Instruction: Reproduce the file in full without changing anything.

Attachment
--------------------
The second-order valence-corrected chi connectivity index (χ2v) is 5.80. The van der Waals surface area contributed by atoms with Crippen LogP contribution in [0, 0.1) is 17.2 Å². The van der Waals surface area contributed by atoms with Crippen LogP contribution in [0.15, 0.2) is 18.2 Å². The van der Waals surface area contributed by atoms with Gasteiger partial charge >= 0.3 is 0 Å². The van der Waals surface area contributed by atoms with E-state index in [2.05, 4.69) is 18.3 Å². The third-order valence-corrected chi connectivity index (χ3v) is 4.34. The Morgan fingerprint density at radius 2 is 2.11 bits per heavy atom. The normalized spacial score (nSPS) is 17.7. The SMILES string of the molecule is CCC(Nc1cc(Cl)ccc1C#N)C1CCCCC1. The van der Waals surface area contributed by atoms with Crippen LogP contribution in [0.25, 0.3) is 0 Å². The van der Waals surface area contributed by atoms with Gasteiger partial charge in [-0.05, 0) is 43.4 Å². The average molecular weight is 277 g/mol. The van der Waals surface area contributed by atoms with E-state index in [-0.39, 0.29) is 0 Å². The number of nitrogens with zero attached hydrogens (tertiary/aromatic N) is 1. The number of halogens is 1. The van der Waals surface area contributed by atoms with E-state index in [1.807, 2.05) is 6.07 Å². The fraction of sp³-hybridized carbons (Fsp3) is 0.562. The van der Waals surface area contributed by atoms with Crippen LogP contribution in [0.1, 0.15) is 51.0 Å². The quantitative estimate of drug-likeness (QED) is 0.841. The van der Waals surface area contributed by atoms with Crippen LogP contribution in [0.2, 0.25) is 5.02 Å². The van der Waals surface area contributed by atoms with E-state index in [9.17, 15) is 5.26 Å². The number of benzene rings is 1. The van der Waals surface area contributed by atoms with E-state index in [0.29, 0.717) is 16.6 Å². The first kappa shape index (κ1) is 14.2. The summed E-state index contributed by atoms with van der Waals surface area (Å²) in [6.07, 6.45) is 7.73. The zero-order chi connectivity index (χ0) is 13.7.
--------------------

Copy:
The second-order valence-corrected chi connectivity index (χ2v) is 5.80. The van der Waals surface area contributed by atoms with Crippen LogP contribution in [0, 0.1) is 17.2 Å². The van der Waals surface area contributed by atoms with Crippen LogP contribution in [0.15, 0.2) is 18.2 Å². The van der Waals surface area contributed by atoms with Gasteiger partial charge >= 0.3 is 0 Å². The van der Waals surface area contributed by atoms with E-state index in [2.05, 4.69) is 18.3 Å². The third-order valence-corrected chi connectivity index (χ3v) is 4.34. The Morgan fingerprint density at radius 2 is 2.11 bits per heavy atom. The normalized spacial score (nSPS) is 17.7. The SMILES string of the molecule is CCC(Nc1cc(Cl)ccc1C#N)C1CCCCC1. The van der Waals surface area contributed by atoms with Crippen LogP contribution in [0.25, 0.3) is 0 Å². The van der Waals surface area contributed by atoms with Gasteiger partial charge in [-0.05, 0) is 43.4 Å². The average molecular weight is 277 g/mol. The van der Waals surface area contributed by atoms with E-state index in [-0.39, 0.29) is 0 Å². The number of nitrogens with zero attached hydrogens (tertiary/aromatic N) is 1. The number of halogens is 1. The van der Waals surface area contributed by atoms with E-state index in [1.807, 2.05) is 6.07 Å². The fraction of sp³-hybridized carbons (Fsp3) is 0.562. The van der Waals surface area contributed by atoms with Crippen LogP contribution in [0.1, 0.15) is 51.0 Å². The quantitative estimate of drug-likeness (QED) is 0.841. The van der Waals surface area contributed by atoms with Crippen LogP contribution in [0.2, 0.25) is 5.02 Å². The van der Waals surface area contributed by atoms with E-state index in [9.17, 15) is 5.26 Å². The number of benzene rings is 1. The van der Waals surface area contributed by atoms with E-state index in [0.29, 0.717) is 16.6 Å². The first kappa shape index (κ1) is 14.2. The summed E-state index contributed by atoms with van der Waals surface area (Å²) in [6.07, 6.45) is 7.73. The zero-order chi connectivity index (χ0) is 13.7.